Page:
EBC Exercise 16 git
Embedded Linux Class by Mark A. Yoder
git is a distributed revision control system with an emphasis on being fast. It was initially designed and developed by Linus Torvalds for Linux kernel development. The purpose of this lab is to get hands on experience with git to learn how it works and how to use it.
Much of the material here has come from Pro Git. We'll be using github to practice gitting.
0. Set Up Git
If you haven't done so already, go to EBC_Exercise_05_Getting_Exercise_Support_Materials#Set_Up_Git and follow the directions for installing and setting up git.
1. Play with git locally
Pro Git has a nice on-line book with lots of good details. I'll lead you through many parts of it. The first chapter is Getting Started. Here are the topics:
1.1 - About Version Control 1.2 - A Short History of Git 1.3 - Git Basics 1.4 - Installing Git 1.5 - First-Time Git Setup 1.6 - Getting Help 1.7 - Summary
I'll cover Git Basics in class and you have already done parts 1.5 and 1.6 to set up for github. I suggest you take a look at Getting Help and then move on.
2. Git Basics
Chapter is on Git Basics. The topics are:
2.1 - Getting a Git Repository 2.2 - Recording Changes to the Repository 2.3 - Viewing the Commit History 2.4 - Undoing Things 2.5 - Working with Remotes 2.6 - Tagging 2.7 - Tips and Tricks 2.8 - Summary
There is lots of good material here. I suggest you work through it all. Section 2.1 shows how to clone a remote repository.
gitk looks like a nice tool. Be sure to take a look at it.
Questions you should be able to answer after doing chapter 2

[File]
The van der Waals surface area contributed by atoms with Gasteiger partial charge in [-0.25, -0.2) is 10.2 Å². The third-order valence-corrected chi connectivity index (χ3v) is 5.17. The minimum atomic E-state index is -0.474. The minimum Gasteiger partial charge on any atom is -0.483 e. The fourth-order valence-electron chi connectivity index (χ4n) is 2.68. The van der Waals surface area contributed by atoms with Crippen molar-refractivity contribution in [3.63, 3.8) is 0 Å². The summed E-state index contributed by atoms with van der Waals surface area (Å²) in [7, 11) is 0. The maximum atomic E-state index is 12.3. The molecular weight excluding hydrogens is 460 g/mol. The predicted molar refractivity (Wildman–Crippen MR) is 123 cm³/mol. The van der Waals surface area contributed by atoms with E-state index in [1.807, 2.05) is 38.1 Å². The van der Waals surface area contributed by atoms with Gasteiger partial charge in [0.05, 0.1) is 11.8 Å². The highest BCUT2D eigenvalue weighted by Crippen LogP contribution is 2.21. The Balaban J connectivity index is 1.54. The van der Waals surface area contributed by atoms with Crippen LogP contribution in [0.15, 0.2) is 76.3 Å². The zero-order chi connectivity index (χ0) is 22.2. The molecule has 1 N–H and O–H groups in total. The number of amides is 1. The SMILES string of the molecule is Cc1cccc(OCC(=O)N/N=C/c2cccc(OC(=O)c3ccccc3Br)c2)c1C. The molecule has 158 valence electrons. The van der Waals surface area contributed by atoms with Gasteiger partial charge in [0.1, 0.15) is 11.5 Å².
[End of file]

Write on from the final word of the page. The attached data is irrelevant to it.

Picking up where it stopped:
- How do you stage a file?
- How do you view staged and unstaged changes?
- How do you view comment history?
- You've just committed something and realize you meant to have committed one more file. How do you add that file to the commit you just did?
- How do you unstage a file?
- How do you unmodify a file?
- After running the
remote -vhow do you tell if a site is read only or read/write?
- What's the difference between a lightweight and an annotated tag?
3. Git Branching
Chapter 3 is on branching. Here's the topics from the book:
3.1 - What a Branch Is 3.2 - Basic Branching and Merging 3.3 - Branch Management 3.4 - Branching Workflows 3.5 - Remote Branches 3.6 - Rebasing 3.7 - Summary
I'll work through 3.1 in class. Read through 3.2 and then do the following exercise.
- clone my repository (The pass phrase is Hiapp)
beagle$ git clone email@example.com/MarkAYoder/gitLearn.git beagle$ cd gitLearn
helloWorld.cand add a
printfwith your name on it.
- Compile to be sure it works.
- stage and commit
helloWorld.c. You may have to merge. Keep everyone else's name in the file.
- Push it to the repository.
Once everyone has done this we should have a file with everyone's name in it.
There are a few cool tools to help with merging, notably a graphical diff tool. Many such tools are available and will easily hook up to Git such as kdiff3, meld, vimdiff, etc. (more are listed in ProGit section 1.5). For this example, we're going to use meld.
You can set up your diff tool by navigating to your .git repository and running:
host$ git config --global diff.tool meld
You can also get rid of the annoying confirmation message by running:
host$ git config diftool.prompt false
You can then diff a file in meld using (and background it so you can keep using your shell):
host$ git difftool [filename] &
Leaving the filename blank should open all files that have been modified.
Lastly, because that command feels realy long (and because this class is all about learning how to use Linux more effectively), we're going to add an alias to our .bashrc (or .zshrc, or other .*rc file, depending on what shell you use) file to shorten this.
In terminal open up your .bashrc file with your favorite text editor (sublime in my case):
host$ subl ~/.bashrc
This file will have a bunch of stuff that configures your shell, but you're looking for the area that has aliases in it. Add the following lines below the last set of aliases:
# aliases for Git alias gstat='git status' alias gdiff='git difftool &'
This adds gstat and gdiff as commands in bash, so you can type a single command to show the git status or the diff of all modified files in your favorite diff viewer.
Moving from svn
Here's a nice article on a common git workflow for those who are moving from svn.
Embedded Linux Class by Mark A. Yoder